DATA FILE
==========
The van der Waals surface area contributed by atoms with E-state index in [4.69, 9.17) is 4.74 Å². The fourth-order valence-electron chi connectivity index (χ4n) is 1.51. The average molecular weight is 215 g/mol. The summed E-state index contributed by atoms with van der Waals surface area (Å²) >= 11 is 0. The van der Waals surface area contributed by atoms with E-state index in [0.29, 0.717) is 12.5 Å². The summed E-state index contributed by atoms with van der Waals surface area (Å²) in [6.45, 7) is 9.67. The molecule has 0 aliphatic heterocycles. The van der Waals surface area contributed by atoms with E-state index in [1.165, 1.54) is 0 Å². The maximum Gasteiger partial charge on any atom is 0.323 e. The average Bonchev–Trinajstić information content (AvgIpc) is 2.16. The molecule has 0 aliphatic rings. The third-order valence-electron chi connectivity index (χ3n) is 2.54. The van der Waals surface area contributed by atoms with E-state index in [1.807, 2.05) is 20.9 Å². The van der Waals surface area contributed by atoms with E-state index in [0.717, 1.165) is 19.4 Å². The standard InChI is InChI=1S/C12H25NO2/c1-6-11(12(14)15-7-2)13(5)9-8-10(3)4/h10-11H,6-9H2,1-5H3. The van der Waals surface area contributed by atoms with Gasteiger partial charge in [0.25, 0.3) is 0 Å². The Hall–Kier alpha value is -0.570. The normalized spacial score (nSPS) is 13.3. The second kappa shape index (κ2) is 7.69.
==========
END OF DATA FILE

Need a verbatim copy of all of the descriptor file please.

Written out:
The van der Waals surface area contributed by atoms with E-state index in [4.69, 9.17) is 4.74 Å². The fourth-order valence-electron chi connectivity index (χ4n) is 1.51. The average molecular weight is 215 g/mol. The summed E-state index contributed by atoms with van der Waals surface area (Å²) >= 11 is 0. The van der Waals surface area contributed by atoms with E-state index in [0.29, 0.717) is 12.5 Å². The summed E-state index contributed by atoms with van der Waals surface area (Å²) in [6.45, 7) is 9.67. The molecule has 0 aliphatic heterocycles. The van der Waals surface area contributed by atoms with E-state index in [1.165, 1.54) is 0 Å². The maximum Gasteiger partial charge on any atom is 0.323 e. The average Bonchev–Trinajstić information content (AvgIpc) is 2.16. The molecule has 0 aliphatic rings. The third-order valence-electron chi connectivity index (χ3n) is 2.54. The van der Waals surface area contributed by atoms with E-state index in [1.807, 2.05) is 20.9 Å². The van der Waals surface area contributed by atoms with E-state index in [0.717, 1.165) is 19.4 Å². The standard InChI is InChI=1S/C12H25NO2/c1-6-11(12(14)15-7-2)13(5)9-8-10(3)4/h10-11H,6-9H2,1-5H3. The van der Waals surface area contributed by atoms with Gasteiger partial charge in [0.25, 0.3) is 0 Å². The Hall–Kier alpha value is -0.570. The normalized spacial score (nSPS) is 13.3. The second kappa shape index (κ2) is 7.69.